Cathode Ray Mission: THE JELLYBEAN ODYSSEY/THE ODYSSEY (1992-1994)

CanTV expert Cameron Archer navigates the often inhospitable landscape of Canadian television for the CATHODE RAY MISSION, our regular blog column that highlights some of Canadian television’s most offbeat offerings.

CBC fielded a unique children’s television series in 1992. It was an ambitious, intelligently-written series — intellectual enough for adults to enjoy, yet action-oriented enough to keep viewer interest. It stood in diametrical opposition from fare like BABAR (CBC, 1989-91), THE RACCOONS (1985-91) and STREET CENTS (1989-2006.)

Also, it focused around a coma victim’s fantasy life.

That reads like the most obvious candidate for cancellation, doesn’t it? Usually, it would be, but THE ODYSSEY (CBC, 1992-94) is not the average CBC children’s series.

The Basic Formula

In the pilot, initially titled THE JELLYBEAN ODYSSEY, main character Jay Ziegler (Illya Woloshyn) offers his father’s telescope as a membership fee to join a club of kids that meets in a tree fort. The tree fort club’s bullying leader, Keith (Tony Sampson), denies Jay membership but takes the telescope anyways. With the aid of disabled friend Donna (Ashleigh Aston Moore d/b/a Ashley Rogers)–whom he snubbed in order to enter the tree-fort club–Jay attempts to retrieve his father’s telescope but instead falls out of the tree,  hits his head, and lapses into a coma.

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Mike MacDonald Needs Your Help

Some sad news this morning–Canadian comedian Mike MacDonald is in need of an immediate liver transplant. MacDonald was diagnosed with Hepatitis C last year and, due to a recent and severe infection, is going through an extremely tough time at the moment.

Though MacDonald is perhaps best known for his work as a standup comic, Canadian sex comedy fans will recognize him from three prominent roles– Captain Magruder in RECRUITS, Mr. Arsenault in LOOSE SCREWS and Laylo Nardeen in ODDBALLS. MacDonaldexcelled at playing vengeful authority figures who get their richly-deserved comeuppance, but it’s his role as the sleazy camp counsellor Nardeen that really stands out amongst his film work, a reprobate who teaches kids pick-up lines, shows them “stag” movies (literally!) and passes out fake IDs to get them into bars–easily one of the film’s most memorable performances.

If you enjoyed MacDonald’s appearance’s in these films or even his stand-up work that was prominently featured at Just for Laughs and other comedy festivals and TV shows, I encourage you to read his story and donate money to help his family out during this time.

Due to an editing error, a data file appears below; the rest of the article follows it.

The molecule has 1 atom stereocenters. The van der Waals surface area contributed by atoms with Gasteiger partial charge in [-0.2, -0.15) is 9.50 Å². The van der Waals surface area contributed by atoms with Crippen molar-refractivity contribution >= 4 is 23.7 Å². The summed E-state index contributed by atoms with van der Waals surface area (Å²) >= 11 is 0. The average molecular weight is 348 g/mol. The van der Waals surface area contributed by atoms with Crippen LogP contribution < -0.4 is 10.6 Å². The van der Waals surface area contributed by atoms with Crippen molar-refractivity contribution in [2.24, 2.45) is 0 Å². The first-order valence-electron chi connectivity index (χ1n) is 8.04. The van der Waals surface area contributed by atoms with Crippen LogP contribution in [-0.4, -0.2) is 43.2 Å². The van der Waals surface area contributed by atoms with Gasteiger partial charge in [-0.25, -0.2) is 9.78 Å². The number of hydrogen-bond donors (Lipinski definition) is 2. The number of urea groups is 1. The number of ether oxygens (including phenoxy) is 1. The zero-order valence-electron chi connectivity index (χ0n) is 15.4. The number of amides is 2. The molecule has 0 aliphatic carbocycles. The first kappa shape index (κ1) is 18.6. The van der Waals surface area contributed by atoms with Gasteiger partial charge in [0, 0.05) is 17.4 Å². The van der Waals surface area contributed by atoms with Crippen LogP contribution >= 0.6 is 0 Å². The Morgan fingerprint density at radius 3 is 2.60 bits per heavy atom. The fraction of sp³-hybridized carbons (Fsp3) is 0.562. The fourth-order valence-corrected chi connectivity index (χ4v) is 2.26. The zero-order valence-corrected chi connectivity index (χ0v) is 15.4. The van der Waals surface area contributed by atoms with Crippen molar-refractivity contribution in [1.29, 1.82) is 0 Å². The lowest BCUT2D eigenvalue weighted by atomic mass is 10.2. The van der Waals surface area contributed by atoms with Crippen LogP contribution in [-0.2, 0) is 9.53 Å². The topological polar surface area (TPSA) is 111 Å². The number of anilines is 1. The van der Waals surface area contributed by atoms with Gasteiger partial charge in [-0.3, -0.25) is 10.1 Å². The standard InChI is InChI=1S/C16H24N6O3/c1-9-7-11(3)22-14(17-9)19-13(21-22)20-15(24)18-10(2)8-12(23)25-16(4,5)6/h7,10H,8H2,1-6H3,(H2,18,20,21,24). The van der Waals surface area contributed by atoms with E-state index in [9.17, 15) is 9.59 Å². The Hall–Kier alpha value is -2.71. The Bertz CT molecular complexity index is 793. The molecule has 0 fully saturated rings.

Moms Deserve Breakfast in Bed!



You just can’t keep a good horny vampire down. Motion Picture Purgatory artist Rick Trembles has a comix review up for our recent Canadian classic ’70s porn discovery SEXCULA!



Cathode Ray Mission: THREE DEAD TROLLS IN A BAGGIE (1992)

 CanTV expert Cameron Archer navigates the often inhospitable landscape of Canadian television for the CATHODE RAY MISSION, our regular blog column that highlights some of Canadian television’s most offbeat offerings.

So, you’re a sketch comedy troupe. You’re not from Toronto, Vancouver or Newfoundland, yet you’ve found your way onto a national network, CBC Television. You’re even part of CBC Television’s efforts to prove it knows comedy beyond CBC Radio stalwarts like ROYAL CANADIAN AIR FARCE and DOUBLE EXPOSURE, and failed sitcoms like MOSQUITO LAKE. Sound outlandish? It wasn’t such a far-fetched idea near the end of February 1992, when THREE DEAD TROLLS IN A BAGGIE (CBC, 1992) debuted.

The basic formula
THREE DEAD TROLLS IN A BAGGIE  is essentially the Edmonton version of THE KIDS IN THE HALL (CBC, 1988-94). The troupe performs risqué humour in the KitH style. Three Dead Trolls in a Baggie are longstanding Edmonton fringe theatre regulars, so CBC obviously expected THREE DEAD TROLLS to succeed.

Each episode consists of sketches, musical bits, and monochromatic blue transitions, as performed by troupe members here are Neil Grahn, Joe Bird, Wes Borg, and Cathleen Rootsaert. “Mr.” Frank van Keeken is an added attraction…inasmuch as van Keeken was an attraction, in 1992.

The weird bits
This was the era of THE KIDS IN THE HALL, CODCO and COMICS! In that light, there’s nothing weird about this show. THREE DEAD TROLLS IN A BAGGIE has a heavy fringe flavour, and is about in line with what CBC Television aired in 1992.

At the same time, 1992-era CBC looks strange in 2012. Granted, Lorne Michaels outright handed CBC THE KIDS IN THE HALL, and CODCO‘s roots date back to the early 1970s, but CBC actually built around those two shows. I miss that era. I accept that it’s not coming back.

Let’s Watch
“Part two” of the second episode.THREE DEAD TROLLS, by and large, is studio-bound. Compared to THE KIDS IN THE HALL, which benefits from Lorne Michaels’ backing, and elaborately-produced location segments, THREE DEAD TROLLS is a lower-budget affair.


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